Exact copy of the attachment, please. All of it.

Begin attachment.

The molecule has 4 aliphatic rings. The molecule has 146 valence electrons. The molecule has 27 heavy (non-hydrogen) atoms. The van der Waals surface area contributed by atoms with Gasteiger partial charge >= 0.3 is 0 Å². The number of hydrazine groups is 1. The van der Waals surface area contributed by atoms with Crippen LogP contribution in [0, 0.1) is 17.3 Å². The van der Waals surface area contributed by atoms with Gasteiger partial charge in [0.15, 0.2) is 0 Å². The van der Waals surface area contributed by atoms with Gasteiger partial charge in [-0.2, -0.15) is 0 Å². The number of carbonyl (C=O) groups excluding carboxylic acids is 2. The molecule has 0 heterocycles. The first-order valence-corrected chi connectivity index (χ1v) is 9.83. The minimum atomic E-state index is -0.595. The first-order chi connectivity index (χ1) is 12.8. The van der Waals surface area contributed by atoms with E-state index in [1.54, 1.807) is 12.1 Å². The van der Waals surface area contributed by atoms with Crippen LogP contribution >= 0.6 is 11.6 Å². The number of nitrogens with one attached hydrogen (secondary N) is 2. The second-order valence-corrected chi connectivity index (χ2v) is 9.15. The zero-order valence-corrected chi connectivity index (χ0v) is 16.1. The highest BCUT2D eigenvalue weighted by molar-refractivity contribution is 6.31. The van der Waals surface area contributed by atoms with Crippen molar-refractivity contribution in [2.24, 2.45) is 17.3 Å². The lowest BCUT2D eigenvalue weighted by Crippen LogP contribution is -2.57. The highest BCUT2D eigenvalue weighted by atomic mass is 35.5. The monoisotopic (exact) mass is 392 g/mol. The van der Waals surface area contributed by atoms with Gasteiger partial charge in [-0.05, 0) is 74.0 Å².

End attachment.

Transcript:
The molecule has 4 aliphatic rings. The molecule has 146 valence electrons. The molecule has 27 heavy (non-hydrogen) atoms. The van der Waals surface area contributed by atoms with Gasteiger partial charge >= 0.3 is 0 Å². The number of hydrazine groups is 1. The van der Waals surface area contributed by atoms with Crippen LogP contribution in [0, 0.1) is 17.3 Å². The van der Waals surface area contributed by atoms with Gasteiger partial charge in [0.15, 0.2) is 0 Å². The van der Waals surface area contributed by atoms with Gasteiger partial charge in [-0.2, -0.15) is 0 Å². The number of carbonyl (C=O) groups excluding carboxylic acids is 2. The molecule has 0 heterocycles. The first-order valence-corrected chi connectivity index (χ1v) is 9.83. The minimum atomic E-state index is -0.595. The first-order chi connectivity index (χ1) is 12.8. The van der Waals surface area contributed by atoms with E-state index in [1.54, 1.807) is 12.1 Å². The van der Waals surface area contributed by atoms with Crippen LogP contribution >= 0.6 is 11.6 Å². The number of nitrogens with one attached hydrogen (secondary N) is 2. The second-order valence-corrected chi connectivity index (χ2v) is 9.15. The zero-order valence-corrected chi connectivity index (χ0v) is 16.1. The highest BCUT2D eigenvalue weighted by molar-refractivity contribution is 6.31. The van der Waals surface area contributed by atoms with Crippen molar-refractivity contribution in [2.24, 2.45) is 17.3 Å². The lowest BCUT2D eigenvalue weighted by Crippen LogP contribution is -2.57. The highest BCUT2D eigenvalue weighted by atomic mass is 35.5. The monoisotopic (exact) mass is 392 g/mol. The van der Waals surface area contributed by atoms with Gasteiger partial charge in [-0.05, 0) is 74.0 Å².